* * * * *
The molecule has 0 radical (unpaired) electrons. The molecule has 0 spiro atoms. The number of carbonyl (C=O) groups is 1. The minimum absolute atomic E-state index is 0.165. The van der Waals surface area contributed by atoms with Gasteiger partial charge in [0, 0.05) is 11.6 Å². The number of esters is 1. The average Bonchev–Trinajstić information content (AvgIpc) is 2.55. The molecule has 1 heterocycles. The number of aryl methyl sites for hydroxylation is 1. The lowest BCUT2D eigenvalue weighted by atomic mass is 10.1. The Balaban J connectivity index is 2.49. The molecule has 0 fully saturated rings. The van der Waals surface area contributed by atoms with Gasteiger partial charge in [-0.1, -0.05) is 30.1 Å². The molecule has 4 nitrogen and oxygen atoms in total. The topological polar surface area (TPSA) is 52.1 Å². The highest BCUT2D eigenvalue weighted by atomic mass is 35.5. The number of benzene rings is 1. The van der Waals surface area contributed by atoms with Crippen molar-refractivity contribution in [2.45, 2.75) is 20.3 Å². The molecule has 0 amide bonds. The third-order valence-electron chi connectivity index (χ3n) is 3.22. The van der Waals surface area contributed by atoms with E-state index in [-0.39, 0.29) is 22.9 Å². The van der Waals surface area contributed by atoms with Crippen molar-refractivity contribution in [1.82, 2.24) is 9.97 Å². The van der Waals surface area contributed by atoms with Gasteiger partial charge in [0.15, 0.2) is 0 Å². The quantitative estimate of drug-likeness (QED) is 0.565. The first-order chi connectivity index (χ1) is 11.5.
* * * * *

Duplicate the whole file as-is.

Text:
The molecule has 0 radical (unpaired) electrons. The molecule has 0 spiro atoms. The number of carbonyl (C=O) groups is 1. The minimum absolute atomic E-state index is 0.165. The van der Waals surface area contributed by atoms with Gasteiger partial charge in [0, 0.05) is 11.6 Å². The number of esters is 1. The average Bonchev–Trinajstić information content (AvgIpc) is 2.55. The molecule has 1 heterocycles. The number of aryl methyl sites for hydroxylation is 1. The lowest BCUT2D eigenvalue weighted by atomic mass is 10.1. The Balaban J connectivity index is 2.49. The molecule has 0 fully saturated rings. The van der Waals surface area contributed by atoms with Gasteiger partial charge in [-0.1, -0.05) is 30.1 Å². The molecule has 4 nitrogen and oxygen atoms in total. The topological polar surface area (TPSA) is 52.1 Å². The highest BCUT2D eigenvalue weighted by atomic mass is 35.5. The number of benzene rings is 1. The van der Waals surface area contributed by atoms with Crippen molar-refractivity contribution in [2.45, 2.75) is 20.3 Å². The molecule has 0 amide bonds. The third-order valence-electron chi connectivity index (χ3n) is 3.22. The van der Waals surface area contributed by atoms with E-state index in [-0.39, 0.29) is 22.9 Å². The van der Waals surface area contributed by atoms with Crippen molar-refractivity contribution in [1.82, 2.24) is 9.97 Å². The van der Waals surface area contributed by atoms with Gasteiger partial charge in [0.15, 0.2) is 0 Å². The quantitative estimate of drug-likeness (QED) is 0.565. The first-order chi connectivity index (χ1) is 11.5.